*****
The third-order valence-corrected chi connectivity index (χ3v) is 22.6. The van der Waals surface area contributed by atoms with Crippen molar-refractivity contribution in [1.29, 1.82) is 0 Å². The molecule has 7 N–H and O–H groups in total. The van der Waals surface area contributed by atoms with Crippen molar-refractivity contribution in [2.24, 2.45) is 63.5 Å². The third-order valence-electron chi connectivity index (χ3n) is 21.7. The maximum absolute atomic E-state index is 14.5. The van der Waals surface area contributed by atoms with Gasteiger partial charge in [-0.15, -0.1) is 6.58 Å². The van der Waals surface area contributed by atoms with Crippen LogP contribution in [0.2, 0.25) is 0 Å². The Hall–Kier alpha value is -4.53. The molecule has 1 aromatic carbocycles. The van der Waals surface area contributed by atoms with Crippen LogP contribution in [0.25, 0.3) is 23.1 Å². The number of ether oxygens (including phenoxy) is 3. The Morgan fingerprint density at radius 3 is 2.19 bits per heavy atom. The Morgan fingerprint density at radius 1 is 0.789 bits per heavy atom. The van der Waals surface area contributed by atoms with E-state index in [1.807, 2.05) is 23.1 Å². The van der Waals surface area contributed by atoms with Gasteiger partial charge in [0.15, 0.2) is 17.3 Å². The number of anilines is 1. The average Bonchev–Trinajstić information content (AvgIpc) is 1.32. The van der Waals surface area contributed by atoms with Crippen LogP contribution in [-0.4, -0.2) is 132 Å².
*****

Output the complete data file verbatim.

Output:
The third-order valence-corrected chi connectivity index (χ3v) is 22.6. The van der Waals surface area contributed by atoms with Crippen molar-refractivity contribution in [1.29, 1.82) is 0 Å². The molecule has 7 N–H and O–H groups in total. The van der Waals surface area contributed by atoms with Crippen molar-refractivity contribution in [2.24, 2.45) is 63.5 Å². The third-order valence-electron chi connectivity index (χ3n) is 21.7. The maximum absolute atomic E-state index is 14.5. The van der Waals surface area contributed by atoms with Gasteiger partial charge in [-0.15, -0.1) is 6.58 Å². The van der Waals surface area contributed by atoms with Crippen LogP contribution in [0.2, 0.25) is 0 Å². The Hall–Kier alpha value is -4.53. The molecule has 1 aromatic carbocycles. The van der Waals surface area contributed by atoms with Crippen LogP contribution in [0.25, 0.3) is 23.1 Å². The number of ether oxygens (including phenoxy) is 3. The Morgan fingerprint density at radius 3 is 2.19 bits per heavy atom. The Morgan fingerprint density at radius 1 is 0.789 bits per heavy atom. The van der Waals surface area contributed by atoms with E-state index in [1.807, 2.05) is 23.1 Å². The van der Waals surface area contributed by atoms with Gasteiger partial charge in [0.15, 0.2) is 17.3 Å². The number of anilines is 1. The average Bonchev–Trinajstić information content (AvgIpc) is 1.32. The van der Waals surface area contributed by atoms with Crippen LogP contribution in [-0.4, -0.2) is 132 Å².